Orangeries are often a great choice for a kitchen conservatory. The larger proportion of solid walls makes it easier to house cabinets and appliances.

How much does each kitchen extension type cost?

Cost varies depending on location and size

Design studio, Resi, has a helpful guide on its website for the different kitchen extension costs. This assumes a rear and side extension to be 30 square metres and a wraparound 45 square metres. All costs are estimates and exclude VAT.

Side return kitchen extension cost

Contractor Rest of UK   London  
  Low end High end Low End High End
Individual £43,313 £61,875 £52,000 £75,000
Small company £51,975 £74,250 £63,600 £90,000
Large company £56,306 £80,437 £68,250 £97,500

 

Ground floor rear kitchen extension cost

Contractor Rest of UK   London  
  Low end High end Low End High End
Individual £37,125 £61,875 £45,000 £75,000
Small company £44,550 £74,250 £54,600 £90,000
Large company £48,262 £80,437 £58,500 £97,500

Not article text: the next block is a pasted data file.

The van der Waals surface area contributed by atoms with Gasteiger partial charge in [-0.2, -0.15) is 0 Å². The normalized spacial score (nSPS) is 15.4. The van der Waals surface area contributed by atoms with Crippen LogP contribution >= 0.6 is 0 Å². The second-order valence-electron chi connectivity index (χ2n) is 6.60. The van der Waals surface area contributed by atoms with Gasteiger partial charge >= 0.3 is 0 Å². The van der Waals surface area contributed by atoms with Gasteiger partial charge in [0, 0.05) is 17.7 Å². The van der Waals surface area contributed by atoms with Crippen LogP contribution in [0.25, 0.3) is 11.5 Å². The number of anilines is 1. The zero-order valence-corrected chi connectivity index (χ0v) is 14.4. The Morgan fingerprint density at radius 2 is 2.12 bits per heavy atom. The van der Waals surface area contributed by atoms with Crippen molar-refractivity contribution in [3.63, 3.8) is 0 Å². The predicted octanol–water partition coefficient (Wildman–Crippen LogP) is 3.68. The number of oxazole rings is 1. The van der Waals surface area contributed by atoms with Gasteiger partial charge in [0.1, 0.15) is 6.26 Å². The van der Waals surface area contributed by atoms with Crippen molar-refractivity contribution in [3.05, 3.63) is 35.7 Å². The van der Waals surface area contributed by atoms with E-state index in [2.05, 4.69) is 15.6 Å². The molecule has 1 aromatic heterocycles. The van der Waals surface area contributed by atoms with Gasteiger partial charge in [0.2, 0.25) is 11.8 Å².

Wraparound kitchen extension cost

Contractor Rest of UK   London  
  Low end High end Low End High End
Individual £64,968 £92,812 £78,750 £112,500
Small company £77,962 £111,375 £94,500 £135,000
Large company £84,460 £120,657 £102,375 £146,250

If you already have an idea about the type of kitchen extension you would like, you can use this or this tool from Resi to get more of an idea about the costs involved.

How much will I pay for an architect?

And what level of service will I need?

With kitchen extensions involving more than just a simple stud partition wall, you’ll likely need an architect or design and building company to help create your dream space. Relying heavily on the combination of successful construction, electrics and plumbing, a kitchen extension is far from being an easy weekend DIY project.

The costs for an architect can vary depending on location and the size of the project and the level of service they will be providing. As a guide, Fabrizio advises to allow 3-7% of the construction cost value – depending on how detailed the job is.

male architect leaning over desk looking at 3D model of buildingCredit: Shutterstock/Goodluz
Architect costs will vary but their value can be priceless